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It is well known that if $X,Y$ are commuting matrices, then their exponential commute: $$XY=YX\quad\implies\quad e^Xe^Y=e^Ye^X.$$ Now, I am wondering if the following generalization holds:

Question: If $XYZ=ZXY$, does $e^Xe^Ye^Z=e^Ze^Xe^Y$?

Note that if $Z$ commutes with both $X$ and $Y$, then it is obvious.

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    $\begingroup$ I do not believe that. $XYZ=ZXY$ does not imply $X^2 Y^2 Z^2 = Z^2 X^2 Y^2$, for instance, so the two Cauchy products $$\left(\sum_{n\geq 0}\frac{X^n}{n!}\right)\cdot\left(\sum_{n\geq 0}\frac{Y^n}{n!}\right)\cdot \left(\sum_{n\geq 0}\frac{Z^n}{n!}\right)$$ and $$\left(\sum_{n\geq 0}\frac{Z^n}{n!}\right)\cdot\left(\sum_{n\geq 0}\frac{X^n}{n!}\right)\cdot \left(\sum_{n\geq 0}\frac{Y^n}{n!}\right)$$ may not match. $\endgroup$ – Jack D'Aurizio Dec 14 '15 at 11:17
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    $\begingroup$ Hint: What if $Y=0$? $\endgroup$ – user1551 Dec 14 '15 at 11:18
  • $\begingroup$ It's fine to speculate like this, but even better is to examine the proof that commuting matrices have commuting exponentials ("the binomial theorem applies"), then to ask yourself if there's any reason to expect the proof generalizes. Here the answer is a clear "no", as Jack D'Aurizio notes. And user1551's comment, perhaps the first or second case one "ought" to try, immediately dispatches the conjecture. :) $\endgroup$ – Andrew D. Hwang Dec 14 '15 at 11:29
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OP is asking if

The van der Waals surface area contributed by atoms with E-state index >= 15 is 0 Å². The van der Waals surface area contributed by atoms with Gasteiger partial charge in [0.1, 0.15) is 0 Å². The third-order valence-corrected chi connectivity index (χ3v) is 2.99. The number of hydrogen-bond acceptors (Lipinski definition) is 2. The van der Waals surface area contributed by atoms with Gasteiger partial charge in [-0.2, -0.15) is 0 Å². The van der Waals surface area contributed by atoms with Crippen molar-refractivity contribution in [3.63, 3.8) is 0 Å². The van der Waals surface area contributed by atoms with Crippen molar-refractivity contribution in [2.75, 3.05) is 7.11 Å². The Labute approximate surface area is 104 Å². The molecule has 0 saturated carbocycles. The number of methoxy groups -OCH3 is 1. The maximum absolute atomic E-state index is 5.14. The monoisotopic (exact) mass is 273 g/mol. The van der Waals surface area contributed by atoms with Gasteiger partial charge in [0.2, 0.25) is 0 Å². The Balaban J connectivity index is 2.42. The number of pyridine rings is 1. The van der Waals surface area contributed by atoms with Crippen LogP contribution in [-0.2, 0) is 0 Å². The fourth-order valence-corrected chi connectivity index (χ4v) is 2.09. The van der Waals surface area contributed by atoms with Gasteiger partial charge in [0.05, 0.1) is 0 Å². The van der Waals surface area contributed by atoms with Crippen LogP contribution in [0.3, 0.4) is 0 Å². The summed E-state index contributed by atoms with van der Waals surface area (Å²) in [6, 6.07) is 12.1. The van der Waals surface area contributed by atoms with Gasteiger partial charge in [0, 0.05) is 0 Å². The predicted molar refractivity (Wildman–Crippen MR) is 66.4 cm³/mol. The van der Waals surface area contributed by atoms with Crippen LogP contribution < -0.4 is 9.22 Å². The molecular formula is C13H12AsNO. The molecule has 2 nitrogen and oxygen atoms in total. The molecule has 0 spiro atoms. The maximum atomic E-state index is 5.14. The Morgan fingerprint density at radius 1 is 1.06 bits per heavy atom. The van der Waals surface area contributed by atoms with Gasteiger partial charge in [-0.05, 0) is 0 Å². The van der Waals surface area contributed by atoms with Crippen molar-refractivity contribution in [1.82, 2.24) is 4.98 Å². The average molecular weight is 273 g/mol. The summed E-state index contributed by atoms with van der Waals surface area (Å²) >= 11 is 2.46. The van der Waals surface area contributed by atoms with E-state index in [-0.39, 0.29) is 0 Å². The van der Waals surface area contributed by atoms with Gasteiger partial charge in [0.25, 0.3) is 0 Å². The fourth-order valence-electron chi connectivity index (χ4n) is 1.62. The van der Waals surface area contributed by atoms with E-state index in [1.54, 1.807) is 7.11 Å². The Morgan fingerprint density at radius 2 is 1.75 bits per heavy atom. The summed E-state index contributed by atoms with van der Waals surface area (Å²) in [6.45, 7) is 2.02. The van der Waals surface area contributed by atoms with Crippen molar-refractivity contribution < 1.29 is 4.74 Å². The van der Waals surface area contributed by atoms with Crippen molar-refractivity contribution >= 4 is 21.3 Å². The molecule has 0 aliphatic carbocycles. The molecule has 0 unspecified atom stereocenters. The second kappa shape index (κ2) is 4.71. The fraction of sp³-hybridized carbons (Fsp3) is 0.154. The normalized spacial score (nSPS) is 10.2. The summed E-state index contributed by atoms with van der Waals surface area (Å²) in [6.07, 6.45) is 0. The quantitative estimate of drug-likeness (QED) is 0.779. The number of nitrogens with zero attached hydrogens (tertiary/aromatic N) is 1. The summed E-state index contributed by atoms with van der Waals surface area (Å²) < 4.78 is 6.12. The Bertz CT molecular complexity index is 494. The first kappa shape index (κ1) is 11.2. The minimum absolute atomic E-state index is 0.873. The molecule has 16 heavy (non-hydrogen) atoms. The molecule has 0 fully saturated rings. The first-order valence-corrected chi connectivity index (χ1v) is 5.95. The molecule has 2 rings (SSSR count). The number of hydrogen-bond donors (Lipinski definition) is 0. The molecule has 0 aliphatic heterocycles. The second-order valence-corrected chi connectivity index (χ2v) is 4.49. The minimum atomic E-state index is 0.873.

$$ [XY,Z]~=~0\qquad \stackrel{?}{\Rightarrow}\qquad [e^Xe^Y,e^Z]~=~0~? \tag{1}$$

In a comment above, user1551 has already pointed out obvious counterexamples if $X=0$ xor $Y=0$.

Here we will give a counterexample with invertible $2\times 2$ matrices, namely the Pauli matrices:

$$ X~=~ i\pi \sigma_x, \qquad Y~=~ \frac{i\pi}{2} \sigma_y, \qquad Z~=~ \frac{i\pi}{2} \sigma_z, \tag{2}$$

$$ e^X~=~ -{\bf 1}_{2\times 2}, \qquad e^Y~=~ i\sigma_y, \qquad e^Z~=~ i\sigma_z. \tag{3}$$

Now $XY$ is proportional to $\sigma_z$ and therefore commutes with $Z$; while $e^Xe^Y$ is proportional to $\sigma_y$, and hence anticommutes with $e^Z$ (rather than commutes).

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If $(XY)Z=Z(XY)$ we can only say that $$ e^Ze^{XY}=e^{XY}e^Z=e^{Z+XY} $$

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If $X$ and $Y$ commute, $$e^Y e^X = e^X e^Y = e^{X+Y}$$ So $Z$ needs to commute with $X+Y$ for that to be true in this particular case, and not with $e^{XY}$.

An easy counterexample is $Y=0$, $X$ and $Z$ such that $[X,Z]\neq 0$. The condition is still fulfilled but, obviously, $e^X e^Z \neq e^Z e^X$ in the general case.

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  • $\begingroup$ $e^Z$ and $e^{X+Y}$ commute does not imply that $Z,X+Y$ commute. In the same way $[X,Z]\not= 0$ does not imply that $e^Xe^Z\not= e^Ze^X$. $\endgroup$ – loup blanc Dec 14 '15 at 15:57
  • $\begingroup$ And that's why I said "in the general case" $\endgroup$ – AnalysisStudent0414 Dec 14 '15 at 16:07
  • $\begingroup$ For point 1. You write "So $Z$ needs..." that is false. For point 2. "in the general case" implies that "it is true for any matrices". That you must write is: "for generic matrices, one has....". Moreover, this last result is not obvious. $\endgroup$ – loup blanc Dec 14 '15 at 16:13

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